On 17 December 2020, the Council of Europe’s* Ad hoc Committee on Artificial Intelligence (CAHAI) published a Feasibility Study (the “Study”) on Artificial Intelligence (AI) legal standards. The Study examines the feasibility and potential elements of a legal framework for the development and deployment of AI, based on the Council of Europe’s human rights standards. Its main conclusion is that current regulations do not suffice in creating the necessary legal certainty, trust, and level playing field needed to guide the development of AI. Accordingly, it proposes the development of a new legal framework for AI consisting of both binding and non-binding Council of Europe instruments.

The Study recognizes the major opportunities of AI systems to promote societal development and human rights. Alongside these opportunities, it also identifies the risks that AI could endanger rights protected by the European Convention on Human Rights (ECHR), as well as democracy and the rule of law. Examples of the risks to human rights cited in the Study include AI systems that undermine the right to equality and non-discrimination by perpetuating biases and stereotypes (e.g., in employment), and AI-driven surveillance and tracking applications that jeopardise individuals’ right to freedom of assembly and expression.

A wide range of legislative instruments applicable to AI are considered by the Study, including: (1) international legal instruments, such as the ECHR and EU Charter of Fundamental Rights; (2) AI ethics guidelines, including ones developed by private companies and public-sector organisations; and (3) national AI instruments and strategies. After weighing the advantages and disadvantages of these measures, the Study concludes that no international legal instrument specifically tailored to the challenges posed by AI systems exists, and that there are gaps in the current level of human rights protections. Such gaps include (amongst other factors) the need to ensure:

  • sufficient human control and oversight;
  • the technical robustness of AI applications; and
  • effective transparency and explainability.

To respond to the human rights challenges presented by AI, the Study sets out the principles, rights, and obligations that could act as the main elements of a future legal framework. The proposed framework seeks to translate existing human rights to the context of AI by specifying more concretely what falls under a broader human right; how it could be invoked by those subjected to AI systems; and the requirements that AI developers and deployers should meet to protect such right. The Study identifies nine principles that are essential to respect human rights in the context of AI:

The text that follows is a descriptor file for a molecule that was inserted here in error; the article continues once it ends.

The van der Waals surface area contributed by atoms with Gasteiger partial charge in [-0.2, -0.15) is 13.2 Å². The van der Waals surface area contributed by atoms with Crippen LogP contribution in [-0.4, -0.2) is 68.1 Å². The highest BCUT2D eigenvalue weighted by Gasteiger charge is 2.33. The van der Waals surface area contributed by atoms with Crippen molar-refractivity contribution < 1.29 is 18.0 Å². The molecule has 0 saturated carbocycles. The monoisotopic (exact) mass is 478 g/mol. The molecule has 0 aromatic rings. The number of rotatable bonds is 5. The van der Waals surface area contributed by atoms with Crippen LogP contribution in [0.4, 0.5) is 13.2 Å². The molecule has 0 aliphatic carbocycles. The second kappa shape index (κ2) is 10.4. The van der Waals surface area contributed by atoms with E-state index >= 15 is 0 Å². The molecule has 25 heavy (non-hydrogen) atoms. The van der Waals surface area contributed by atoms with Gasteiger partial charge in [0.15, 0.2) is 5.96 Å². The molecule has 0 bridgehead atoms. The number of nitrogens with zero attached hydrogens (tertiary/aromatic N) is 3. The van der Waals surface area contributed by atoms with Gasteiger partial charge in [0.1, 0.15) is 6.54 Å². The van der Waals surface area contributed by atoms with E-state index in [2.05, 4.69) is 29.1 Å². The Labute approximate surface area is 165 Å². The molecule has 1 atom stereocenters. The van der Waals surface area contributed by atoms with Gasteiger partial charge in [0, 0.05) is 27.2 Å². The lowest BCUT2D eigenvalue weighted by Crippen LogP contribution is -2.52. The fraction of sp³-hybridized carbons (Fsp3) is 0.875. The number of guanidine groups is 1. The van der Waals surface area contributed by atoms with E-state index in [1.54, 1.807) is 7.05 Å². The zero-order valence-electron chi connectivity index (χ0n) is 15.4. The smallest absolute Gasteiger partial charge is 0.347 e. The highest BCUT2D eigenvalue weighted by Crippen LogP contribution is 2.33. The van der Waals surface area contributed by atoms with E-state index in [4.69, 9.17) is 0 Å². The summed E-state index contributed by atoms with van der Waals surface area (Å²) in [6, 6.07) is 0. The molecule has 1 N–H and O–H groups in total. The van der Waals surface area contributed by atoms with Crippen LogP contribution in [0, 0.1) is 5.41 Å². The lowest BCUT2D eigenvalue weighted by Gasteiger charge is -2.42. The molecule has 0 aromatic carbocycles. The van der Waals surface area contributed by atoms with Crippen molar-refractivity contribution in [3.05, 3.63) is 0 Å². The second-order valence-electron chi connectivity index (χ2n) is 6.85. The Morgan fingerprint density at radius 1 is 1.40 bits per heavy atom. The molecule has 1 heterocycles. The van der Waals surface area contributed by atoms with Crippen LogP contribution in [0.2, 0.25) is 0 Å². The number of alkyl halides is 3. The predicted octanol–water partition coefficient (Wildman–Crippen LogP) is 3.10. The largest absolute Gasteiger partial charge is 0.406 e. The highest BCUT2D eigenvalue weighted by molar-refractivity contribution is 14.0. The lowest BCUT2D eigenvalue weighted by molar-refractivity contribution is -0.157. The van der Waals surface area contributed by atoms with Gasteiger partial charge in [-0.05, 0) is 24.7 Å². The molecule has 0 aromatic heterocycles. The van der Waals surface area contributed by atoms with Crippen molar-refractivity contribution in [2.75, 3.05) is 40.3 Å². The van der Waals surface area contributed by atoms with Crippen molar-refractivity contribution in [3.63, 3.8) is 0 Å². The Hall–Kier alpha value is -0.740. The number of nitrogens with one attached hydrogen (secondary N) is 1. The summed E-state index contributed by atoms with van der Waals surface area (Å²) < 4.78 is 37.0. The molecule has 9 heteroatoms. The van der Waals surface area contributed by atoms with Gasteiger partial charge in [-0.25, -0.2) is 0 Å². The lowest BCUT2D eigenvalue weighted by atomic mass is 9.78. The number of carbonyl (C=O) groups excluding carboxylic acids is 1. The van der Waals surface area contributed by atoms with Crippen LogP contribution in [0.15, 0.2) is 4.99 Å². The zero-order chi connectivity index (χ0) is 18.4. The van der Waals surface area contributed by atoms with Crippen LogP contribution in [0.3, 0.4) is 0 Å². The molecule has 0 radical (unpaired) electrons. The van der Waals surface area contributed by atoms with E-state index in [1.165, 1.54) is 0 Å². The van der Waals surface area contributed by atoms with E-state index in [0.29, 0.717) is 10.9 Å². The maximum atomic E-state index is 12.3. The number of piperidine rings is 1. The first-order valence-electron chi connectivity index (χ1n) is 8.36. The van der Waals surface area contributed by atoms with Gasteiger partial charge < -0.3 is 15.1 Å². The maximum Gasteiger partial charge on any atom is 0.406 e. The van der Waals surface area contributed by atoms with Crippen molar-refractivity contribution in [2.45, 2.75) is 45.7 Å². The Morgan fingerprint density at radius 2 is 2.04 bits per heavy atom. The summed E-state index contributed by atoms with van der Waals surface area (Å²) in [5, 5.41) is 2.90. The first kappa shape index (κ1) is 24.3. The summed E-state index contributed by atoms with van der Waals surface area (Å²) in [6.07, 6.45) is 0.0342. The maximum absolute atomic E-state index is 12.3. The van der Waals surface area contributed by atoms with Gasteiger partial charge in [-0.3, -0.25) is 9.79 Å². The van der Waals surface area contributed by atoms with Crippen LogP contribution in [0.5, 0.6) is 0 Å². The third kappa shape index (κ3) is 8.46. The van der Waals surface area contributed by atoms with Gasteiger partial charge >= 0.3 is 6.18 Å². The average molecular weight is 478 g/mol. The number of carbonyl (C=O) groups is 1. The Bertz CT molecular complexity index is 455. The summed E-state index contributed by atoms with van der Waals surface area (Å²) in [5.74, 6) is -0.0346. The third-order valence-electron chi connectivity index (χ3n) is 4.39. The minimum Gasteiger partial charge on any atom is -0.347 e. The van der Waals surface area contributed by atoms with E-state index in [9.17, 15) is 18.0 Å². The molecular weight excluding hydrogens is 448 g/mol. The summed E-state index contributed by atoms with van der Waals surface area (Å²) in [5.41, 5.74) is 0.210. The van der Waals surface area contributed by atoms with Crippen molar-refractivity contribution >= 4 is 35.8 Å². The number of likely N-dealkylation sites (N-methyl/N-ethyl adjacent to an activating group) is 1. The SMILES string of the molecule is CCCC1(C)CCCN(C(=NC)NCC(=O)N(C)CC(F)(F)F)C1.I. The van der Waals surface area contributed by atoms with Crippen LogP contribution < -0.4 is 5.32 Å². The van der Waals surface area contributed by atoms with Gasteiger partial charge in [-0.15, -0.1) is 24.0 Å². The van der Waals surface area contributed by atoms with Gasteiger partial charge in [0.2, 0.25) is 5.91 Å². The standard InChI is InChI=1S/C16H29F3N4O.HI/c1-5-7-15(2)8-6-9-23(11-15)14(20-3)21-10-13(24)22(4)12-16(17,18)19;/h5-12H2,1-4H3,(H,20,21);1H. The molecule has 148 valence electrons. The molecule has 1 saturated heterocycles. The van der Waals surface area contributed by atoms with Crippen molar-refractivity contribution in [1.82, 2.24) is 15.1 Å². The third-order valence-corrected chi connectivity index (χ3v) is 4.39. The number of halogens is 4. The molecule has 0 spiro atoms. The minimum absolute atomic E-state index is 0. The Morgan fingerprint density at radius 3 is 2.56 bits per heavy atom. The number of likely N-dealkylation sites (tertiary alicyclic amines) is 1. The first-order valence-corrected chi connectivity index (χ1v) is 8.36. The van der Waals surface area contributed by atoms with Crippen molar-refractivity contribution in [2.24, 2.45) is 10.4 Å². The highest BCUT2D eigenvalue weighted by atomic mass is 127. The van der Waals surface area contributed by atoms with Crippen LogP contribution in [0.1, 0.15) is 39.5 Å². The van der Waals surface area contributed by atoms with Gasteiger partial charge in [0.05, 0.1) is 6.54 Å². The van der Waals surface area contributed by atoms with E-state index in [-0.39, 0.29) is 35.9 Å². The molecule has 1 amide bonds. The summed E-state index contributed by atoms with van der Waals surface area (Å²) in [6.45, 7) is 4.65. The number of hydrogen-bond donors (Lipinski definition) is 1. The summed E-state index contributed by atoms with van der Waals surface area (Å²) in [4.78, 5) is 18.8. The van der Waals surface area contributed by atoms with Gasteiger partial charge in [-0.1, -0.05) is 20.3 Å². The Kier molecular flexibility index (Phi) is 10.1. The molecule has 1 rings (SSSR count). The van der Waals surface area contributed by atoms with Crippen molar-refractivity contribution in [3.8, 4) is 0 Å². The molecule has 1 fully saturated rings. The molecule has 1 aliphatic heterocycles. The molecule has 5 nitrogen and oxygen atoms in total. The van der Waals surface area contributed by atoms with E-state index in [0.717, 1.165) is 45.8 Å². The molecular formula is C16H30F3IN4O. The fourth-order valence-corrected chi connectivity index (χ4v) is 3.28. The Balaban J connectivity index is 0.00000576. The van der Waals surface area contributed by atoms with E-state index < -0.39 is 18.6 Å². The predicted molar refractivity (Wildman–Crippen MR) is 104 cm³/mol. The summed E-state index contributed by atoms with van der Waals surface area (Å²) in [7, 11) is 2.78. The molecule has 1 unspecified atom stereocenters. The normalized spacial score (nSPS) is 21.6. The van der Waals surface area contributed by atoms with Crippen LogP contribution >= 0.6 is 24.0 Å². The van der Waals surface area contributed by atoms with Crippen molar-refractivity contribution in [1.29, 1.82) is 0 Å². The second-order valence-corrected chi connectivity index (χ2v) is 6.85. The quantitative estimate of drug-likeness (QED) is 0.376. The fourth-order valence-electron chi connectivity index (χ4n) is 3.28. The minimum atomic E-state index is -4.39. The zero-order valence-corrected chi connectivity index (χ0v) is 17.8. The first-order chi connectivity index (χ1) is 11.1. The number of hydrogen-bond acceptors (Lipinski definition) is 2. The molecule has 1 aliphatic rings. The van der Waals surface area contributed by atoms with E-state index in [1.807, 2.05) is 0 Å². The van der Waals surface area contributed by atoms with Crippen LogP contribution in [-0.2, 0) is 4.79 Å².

• Human Dignity: AI deployers should inform individuals that they are interacting with an AI system whenever confusion may arise, and individuals should be granted the right to refuse interaction with an AI system whenever this can adversely impact human dignity.
  • Prevention of Harm to Human Rights, Democracy, and the Rule of Law: AI systems should be developed and used in a sustainable manner, and AI developers and deployers should take adequate measures to minimise any physical or mental harm to individuals, society and the environment.
  • Human Freedom and Human Autonomy: Individuals should have the right to effectively contest and challenge decisions informed or made by an AI system and the right to decide freely to be excluded from AI-enabled manipulation, individualised profiling, and predictions.
  • Non-Discrimination, Gender Equality, Fairness and Diversity: Member States should impose requirements to effectively counter the potential discriminatory effects of AI systems deployed by both the public and private sectors, and to protect individuals from their negative consequences.
  • Principle of Transparency and Explainability of AI Systems: Individuals should have the right to a meaningful explanation of how an AI system functions, what optimisation logic it follows, what type of data it uses, and how it affects one’s interests, whenever it generates legal effects or has similar impacts on individuals’ lives. The explanation should be tailored to the particular context, and should be provided in a manner that is useful and comprehensible for an individual.